According to Statistics South Africa, the North West had an estimated population of just over 4.1 million in 2021.

According to Lekgethwane, the North West’s emergency medical services (EMS) unit has a total of 63 operational ambulances, 10 advanced life support (ALS) response units and 15 planned patient transport buses. There are also 45 private ambulances on standby should the need arise. (In 2018, Spotlight reported on the controversial use of private ambulance services in the province – a practice we understand has stopped.)

In 2019, a report titled Protecting Rural Healthcare in Times of Economic Crisis by the Rural Health Advocacy Project (RHAP) revealed that only 12% of doctors and fewer than 20% of nurses in the public sector work in rural areas, even though people living in these areas make up half of the country’s population.

Mediosa trucks

Spotlight visited the Ratlou Community Health Centre (CHC) which is about 100km outside Mahikeng, the provincial capital of North West. Some villagers say they either have to travel to Mahikeng Provincial Hospital or Vryburg Hospital, which is about 80km from where they reside to access tertiary care.

Ratlou CHC is where the controversial Mediosa mobile trucks are parked. The trucks have specialised equipment such as X-ray machines and tools for dental services but have rarely been used. The argument in favour of such mobile clinics is that they offer a means with which to take healthcare services to remote or isolated areas.

It has been alleged that the former head of the province’s health department, Thabo Lekalakala, approved payments of R30 million to the Gupta-linked Mediosa before they rendered any services.

Lekalakala was charged on four counts, which included fraud, corruption, and contravention of the Public Finance Management Act (PFMA). In February, he appeared at the Mmabatho High Court and is expected to appear again on 23 May. He was acquitted of fraud charges last year relating to his appointment as superintendent-general. He also allegedly went on an all-expenses-paid trip to India, which was funded by the Guptas, a week after a payment of R30 million was made to the company for services it had not rendered. The Service Level Agreement (SLA) was allegedly signed in India.

Lekgethwane says the provincial health department is currently seeking legal advice to find out what to do with the Mediosa trucks. The company, Mediosa, has been liquidated.

A senior official at the Ratlou CHC told Spotlight that he does not know when these vans will be collected and that they are just standing idle.

The department’s plans

Lekgethwane told Spotlight the department is continually improving access to health care in rural areas by building new clinics where there are none and upgrading others.

He says there are 389 primary health care facilities in the province, which include clinics and Community Health Centres.

On the issue of staff shortages, Lekgethwane says the department has developed a strategy to recruit scarce skills. “Moreover, the province has a strategy to recruit scarce skills to rural areas to ensure access to specialised services that were previously only available in towns. The strategy includes building modernised staff accommodation in rural health facilities. There are also medical specialists who have arranged visits to rural health facilities,” he says.

A 2021 report released by Ritshidze, a community-led healthcare service monitoring project, revealed that 23.5% of patients reported they or someone they knew left a North West clinic without the medicines they needed. Out of the facilities monitored, 79 facilities reported stockouts of ARVs, 17 facilities reported stockouts of TB medicines, and 78 facilities reported stockouts of vaccines.

In June 2020, Spotlight reported that the Stop Stockouts Project had found that the North West had the most shortages of South Africa’s nine provinces during the country’s first Covid-19 lockdown.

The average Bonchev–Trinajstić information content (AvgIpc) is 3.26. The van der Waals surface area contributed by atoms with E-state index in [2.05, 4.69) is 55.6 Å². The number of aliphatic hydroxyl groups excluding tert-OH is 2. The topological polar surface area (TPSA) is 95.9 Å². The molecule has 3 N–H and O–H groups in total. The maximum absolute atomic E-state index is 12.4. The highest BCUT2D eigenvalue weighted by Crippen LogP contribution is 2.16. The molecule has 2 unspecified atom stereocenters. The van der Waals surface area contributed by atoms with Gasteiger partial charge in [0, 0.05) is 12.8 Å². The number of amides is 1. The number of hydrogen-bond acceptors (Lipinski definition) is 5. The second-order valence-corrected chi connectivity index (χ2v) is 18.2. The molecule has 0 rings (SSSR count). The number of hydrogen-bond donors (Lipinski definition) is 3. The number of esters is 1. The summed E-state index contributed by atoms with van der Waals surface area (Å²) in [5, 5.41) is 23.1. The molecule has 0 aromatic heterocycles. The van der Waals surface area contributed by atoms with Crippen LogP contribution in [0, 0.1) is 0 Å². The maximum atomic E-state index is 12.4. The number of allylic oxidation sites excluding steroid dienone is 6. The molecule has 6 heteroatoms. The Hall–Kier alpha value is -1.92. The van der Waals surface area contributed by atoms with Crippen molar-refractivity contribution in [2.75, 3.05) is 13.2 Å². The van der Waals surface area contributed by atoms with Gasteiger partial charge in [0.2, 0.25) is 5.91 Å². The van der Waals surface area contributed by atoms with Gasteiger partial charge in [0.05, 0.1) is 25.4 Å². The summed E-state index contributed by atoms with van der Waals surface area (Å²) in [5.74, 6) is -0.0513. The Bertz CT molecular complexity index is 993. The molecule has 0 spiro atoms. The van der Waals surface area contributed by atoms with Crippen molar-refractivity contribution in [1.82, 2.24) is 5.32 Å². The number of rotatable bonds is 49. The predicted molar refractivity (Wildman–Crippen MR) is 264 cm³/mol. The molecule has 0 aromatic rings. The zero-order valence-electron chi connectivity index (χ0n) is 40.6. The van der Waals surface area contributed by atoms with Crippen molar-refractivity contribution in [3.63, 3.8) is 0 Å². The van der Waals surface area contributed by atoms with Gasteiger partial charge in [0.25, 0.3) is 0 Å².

However, the provincial health department says it has improved and is meeting nationally set medicine availability targets. “The department has achieved the set average medicine availability target according to the national essential list of 80.5% at the end of March 2022. The different categories of medicines, such as ARVs and vaccines for children’s immunisation remained above 90% since the third quarter. The delivery of TB treatment remains consistently above 80%,” says Lekgethwane.

He says the department is continually improving efforts to increase its budget in rural areas.

Although the department did not have exact numbers on how many health workers were stationed in rural areas, Lekgethwane says the department has a total staff complement of 27 987. Of this total, 18 515 are health professionals, inclusive of doctors, nurses, pharmacists, EMS personnel, community health workers, medical officers, dentists, specialists, and others. There are 9 472 administrative support posts.

Regarding patient transport, Lekgethwane says this is available from the local health facilities or clinics. The challenge is that some rural areas are vast and there are still patients who have to travel long distances.

‘Important to invest in rural healthcare’

Russell Rensburg, director of the Rural Health Advocacy Group (RHAP), says it is important to invest in rural healthcare because rural areas are the places where most of the people who require medical attention in the country reside, but the healthcare system in these areas are weak.

“It is important to deploy community healthcare workers in rural areas to ensure that people can access health services like testing and access to chronic medication,” says Rensburg.

He says most people in rural areas do not have the correct information on which health services they can access and where they are accessible, which then creates a barrier to utilising the system to its full capacity.

“It is equally important for health departments to ensure that they conduct regular surveys to see where their shortfalls lie,” he says.

In 2015, RHAP indicated that only 47% of the medical doctors in the North West were employed in the rural districts.

On the issue of staff shortages, Rensburg says government can say they have increased the number of nurses and doctors, but the most important issue is finding out where these workers are stationed and whether they are utilised to their full capacity and need.

“What we have also come across in our line of work are long waiting times and medicine shortages, but health committees and management are not looking at what causes these issues and how each facility can develop a unique model to solve their problems,” he says.

*Not their real names

*This article was published by Spotlight – health journalism in the public interest.